Choice is good for the soul.
Once upon a time I was a wild child adolescent, standing up to every “should” that came my way. If I was told to do something, I actively sought out any and every way to do the opposite. Looking back, I simultaneously cringe and smile. Since then, decades have come and gone and according to most standards, I am officially a grown up. I now live on the other side of the spectrum as a parent of adolescents and teacher of students PreK-grade 8. Yet there is still a part of me that rebels when I am told to do something. And perhaps this is most evident in my work as an educator. I am proud to advocate for practices that encourage educators to see and respond to the diverse, unique, and incredibly special learners we have the privilege of partnering with. As such, I know better than to assign, tell, and talk at students. I trust students. I believe in all the good that results from believing learners can and will make thoughtful choices. I have seen time and time again the incredible results that come from honoring students and their choices. When we are more autonomous, we are more engaged. In the classroom, this carefully scaffolded autonomy yields greater motivation, perseverance, and independence. Essentially, everything we most want for students comes when we step back.
So… what does this look like in word study?
We know that offering choices in seating, materials, and methods of collaborating are important. In word study, we also offer students choices in how learners explore words each day. If a day is dedicated to delving into the meaning of words, students can choose any taught method (routine) that supports this kind of exploration. If the priority of the day is practicing patterns, students have multiple options for doing that kind of work. Each of these (explicitly taught) choices represent developmentally appropriate word study practices that also match student interests.
When do I introduce choice making?
In Word Study That Sticks, I advocate for a word study “launch” (lasting approximately 2-4 weeks) when students learn a few core word study practices. These core routines are research-backed practices students can use with any set of words. By the end of the launch, students are independent in their fluent use of these routines, and the win-win is, you now have the confidence that they are ready to handle choice. Over time, you can literally feel the rhythm and hear the buzz of productive, engaged learning. After these few weeks, we know the class is primed to take on more decision-making.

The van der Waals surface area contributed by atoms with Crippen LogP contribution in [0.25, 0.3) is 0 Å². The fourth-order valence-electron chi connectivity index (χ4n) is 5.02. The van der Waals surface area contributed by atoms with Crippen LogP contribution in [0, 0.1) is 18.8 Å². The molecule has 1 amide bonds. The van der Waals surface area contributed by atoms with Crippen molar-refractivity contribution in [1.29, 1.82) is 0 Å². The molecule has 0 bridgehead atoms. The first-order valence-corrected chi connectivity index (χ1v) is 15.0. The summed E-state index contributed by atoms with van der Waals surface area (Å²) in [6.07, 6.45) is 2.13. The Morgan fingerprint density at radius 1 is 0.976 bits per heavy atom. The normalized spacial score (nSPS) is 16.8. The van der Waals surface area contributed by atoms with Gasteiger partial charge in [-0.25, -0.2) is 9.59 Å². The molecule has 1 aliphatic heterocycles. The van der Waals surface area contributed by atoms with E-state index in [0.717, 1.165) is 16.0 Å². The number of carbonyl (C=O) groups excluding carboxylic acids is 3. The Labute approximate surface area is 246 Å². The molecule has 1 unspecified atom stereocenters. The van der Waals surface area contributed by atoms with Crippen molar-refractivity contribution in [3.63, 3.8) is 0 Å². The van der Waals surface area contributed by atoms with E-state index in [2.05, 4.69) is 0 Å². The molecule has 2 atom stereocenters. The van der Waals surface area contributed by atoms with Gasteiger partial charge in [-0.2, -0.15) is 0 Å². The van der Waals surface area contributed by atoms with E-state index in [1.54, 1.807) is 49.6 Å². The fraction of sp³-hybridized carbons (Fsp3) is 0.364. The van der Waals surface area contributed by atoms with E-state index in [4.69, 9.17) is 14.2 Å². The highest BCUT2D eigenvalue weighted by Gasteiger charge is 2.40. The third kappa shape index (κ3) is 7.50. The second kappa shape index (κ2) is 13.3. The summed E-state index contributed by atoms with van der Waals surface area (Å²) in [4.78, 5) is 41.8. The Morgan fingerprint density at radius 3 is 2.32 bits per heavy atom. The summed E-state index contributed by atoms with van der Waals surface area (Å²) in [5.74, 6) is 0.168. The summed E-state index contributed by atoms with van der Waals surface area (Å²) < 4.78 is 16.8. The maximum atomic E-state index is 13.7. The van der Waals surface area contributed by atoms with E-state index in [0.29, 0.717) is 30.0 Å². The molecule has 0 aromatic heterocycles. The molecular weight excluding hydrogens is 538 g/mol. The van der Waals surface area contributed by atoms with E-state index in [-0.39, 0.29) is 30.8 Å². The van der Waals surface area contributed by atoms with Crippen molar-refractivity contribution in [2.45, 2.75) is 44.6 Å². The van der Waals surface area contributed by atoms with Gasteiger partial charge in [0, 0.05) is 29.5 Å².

How do we amplify choice across the year?
Ideally, students will exit the word study launch with about two meaning routines choices, two pattern routine choices, and two transfer/reflection/check-in routine choices. Over the rest of the school year, we teach students additional routines aligned with their interests and prioritized next steps. By teaching one or two new routines each month, students have an ever-expanding repertoire of ways to investigate words.
By the end of the calendar year, students will learn additional routines so each day of the cycle offers more than two choices.
By early spring, students acquire even more routine options- all aligned to their developmental readiness, interests, and instructional goals.
Any advice for taking a first step toward this kind of choice-driven word study practice?
Earlier in my career, in an effort to be open and responsive to everyone’s individual style, I offered a wide range of choices and essentially said, “You pick. Good luck.” Although this worked with a few students, more frequently, it backfired. Through these experiences, I learned “looseness” in practice is anything but. Now, I understand that thoughtful choice-making does not come easily and naturally for everyone. In fact, it may feel overwhelming for some learners. Because of this, I introduce choices a bit more slowly, giving students time to try out and get more comfortable with each available option. It is rare for something new to immediately feel comfortable, and this built in exploratory time provides opportunities for students to take each idea and approximate, practice, and make it their own. When first introducing decision-making to students, I take the time to explicitly share the options available and facilitate discussion around each choice. Finally, I help students learn to reflect and decide: This… or that… or that… or that…. and why. The sample lessons below provide more details on how we can introduce these very ideas. Just imagine the ownership and motivation that results from having the consistent opportunity to make thoughtful decisions and steer personal learning paths.
GIVEAWAY! Click on either of the above images to access downloadable lessons to help students make thoughtful and intentional choices during word study.
Looking for more research-backed word study routines that encourage student choice in daily practices? Word Study That Sticks offers more than 50 engaging lessons/routines to bolster all facets of word learning. These abundant ideas address phonemic awareness, phonics, spelling patterns, and vocabulary. There are also additional routines to support engagement, goal setting and reflection, teamwork, conversation, and yes… material management. Get ready to continue to enhance students’ choice repertoire. Our goal of keeping word learning exciting all year long is within reach.